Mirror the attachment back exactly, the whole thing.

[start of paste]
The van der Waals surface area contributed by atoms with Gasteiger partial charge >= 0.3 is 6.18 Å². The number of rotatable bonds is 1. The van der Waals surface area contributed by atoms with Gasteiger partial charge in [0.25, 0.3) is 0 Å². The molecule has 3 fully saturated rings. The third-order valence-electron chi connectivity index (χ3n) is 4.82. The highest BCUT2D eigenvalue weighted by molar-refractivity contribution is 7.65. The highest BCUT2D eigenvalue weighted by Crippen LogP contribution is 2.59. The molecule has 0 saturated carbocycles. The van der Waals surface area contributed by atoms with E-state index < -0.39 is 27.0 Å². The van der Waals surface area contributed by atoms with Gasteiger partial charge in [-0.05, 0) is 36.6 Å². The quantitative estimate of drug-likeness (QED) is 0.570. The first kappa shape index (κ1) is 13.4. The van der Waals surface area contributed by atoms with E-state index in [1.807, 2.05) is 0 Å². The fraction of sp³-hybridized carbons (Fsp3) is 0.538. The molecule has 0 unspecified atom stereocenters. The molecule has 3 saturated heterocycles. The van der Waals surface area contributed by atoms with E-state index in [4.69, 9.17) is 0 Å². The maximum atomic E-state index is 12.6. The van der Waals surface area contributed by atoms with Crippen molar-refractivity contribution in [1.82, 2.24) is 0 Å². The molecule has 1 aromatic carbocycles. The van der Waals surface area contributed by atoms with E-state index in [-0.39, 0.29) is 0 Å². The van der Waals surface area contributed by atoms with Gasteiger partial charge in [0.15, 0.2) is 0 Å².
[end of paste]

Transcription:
The van der Waals surface area contributed by atoms with Gasteiger partial charge >= 0.3 is 6.18 Å². The number of rotatable bonds is 1. The van der Waals surface area contributed by atoms with Gasteiger partial charge in [0.25, 0.3) is 0 Å². The molecule has 3 fully saturated rings. The third-order valence-electron chi connectivity index (χ3n) is 4.82. The highest BCUT2D eigenvalue weighted by molar-refractivity contribution is 7.65. The highest BCUT2D eigenvalue weighted by Crippen LogP contribution is 2.59. The molecule has 0 saturated carbocycles. The van der Waals surface area contributed by atoms with E-state index < -0.39 is 27.0 Å². The van der Waals surface area contributed by atoms with Gasteiger partial charge in [-0.05, 0) is 36.6 Å². The quantitative estimate of drug-likeness (QED) is 0.570. The first kappa shape index (κ1) is 13.4. The van der Waals surface area contributed by atoms with E-state index in [1.807, 2.05) is 0 Å². The fraction of sp³-hybridized carbons (Fsp3) is 0.538. The molecule has 0 unspecified atom stereocenters. The molecule has 3 saturated heterocycles. The van der Waals surface area contributed by atoms with E-state index in [4.69, 9.17) is 0 Å². The maximum atomic E-state index is 12.6. The van der Waals surface area contributed by atoms with Crippen molar-refractivity contribution in [1.82, 2.24) is 0 Å². The molecule has 1 aromatic carbocycles. The van der Waals surface area contributed by atoms with E-state index in [-0.39, 0.29) is 0 Å². The van der Waals surface area contributed by atoms with Gasteiger partial charge in [0.15, 0.2) is 0 Å².